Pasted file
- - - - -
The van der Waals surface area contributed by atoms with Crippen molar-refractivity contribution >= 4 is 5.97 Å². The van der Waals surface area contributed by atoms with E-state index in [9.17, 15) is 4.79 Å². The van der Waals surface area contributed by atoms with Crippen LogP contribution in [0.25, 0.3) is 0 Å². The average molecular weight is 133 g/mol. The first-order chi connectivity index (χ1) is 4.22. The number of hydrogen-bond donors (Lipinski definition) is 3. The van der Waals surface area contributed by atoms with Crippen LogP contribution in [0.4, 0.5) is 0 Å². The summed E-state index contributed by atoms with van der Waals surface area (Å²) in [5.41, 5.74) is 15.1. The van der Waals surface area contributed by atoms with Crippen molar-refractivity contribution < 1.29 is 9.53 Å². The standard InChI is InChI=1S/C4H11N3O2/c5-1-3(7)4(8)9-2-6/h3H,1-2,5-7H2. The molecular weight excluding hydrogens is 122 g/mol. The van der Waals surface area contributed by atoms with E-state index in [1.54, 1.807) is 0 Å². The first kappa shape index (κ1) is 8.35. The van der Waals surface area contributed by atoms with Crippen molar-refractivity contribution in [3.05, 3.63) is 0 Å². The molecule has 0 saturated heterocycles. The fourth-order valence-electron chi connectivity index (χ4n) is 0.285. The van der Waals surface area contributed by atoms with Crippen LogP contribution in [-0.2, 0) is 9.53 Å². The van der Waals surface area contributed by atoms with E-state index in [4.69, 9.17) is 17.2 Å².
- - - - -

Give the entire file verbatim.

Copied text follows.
The van der Waals surface area contributed by atoms with Crippen molar-refractivity contribution >= 4 is 5.97 Å². The van der Waals surface area contributed by atoms with E-state index in [9.17, 15) is 4.79 Å². The van der Waals surface area contributed by atoms with Crippen LogP contribution in [0.25, 0.3) is 0 Å². The average molecular weight is 133 g/mol. The first-order chi connectivity index (χ1) is 4.22. The number of hydrogen-bond donors (Lipinski definition) is 3. The van der Waals surface area contributed by atoms with Crippen LogP contribution in [0.4, 0.5) is 0 Å². The summed E-state index contributed by atoms with van der Waals surface area (Å²) in [5.41, 5.74) is 15.1. The van der Waals surface area contributed by atoms with Crippen molar-refractivity contribution < 1.29 is 9.53 Å². The standard InChI is InChI=1S/C4H11N3O2/c5-1-3(7)4(8)9-2-6/h3H,1-2,5-7H2. The molecular weight excluding hydrogens is 122 g/mol. The van der Waals surface area contributed by atoms with E-state index in [1.54, 1.807) is 0 Å². The first kappa shape index (κ1) is 8.35. The van der Waals surface area contributed by atoms with Crippen molar-refractivity contribution in [3.05, 3.63) is 0 Å². The molecule has 0 saturated heterocycles. The fourth-order valence-electron chi connectivity index (χ4n) is 0.285. The van der Waals surface area contributed by atoms with Crippen LogP contribution in [-0.2, 0) is 9.53 Å². The van der Waals surface area contributed by atoms with E-state index in [4.69, 9.17) is 17.2 Å².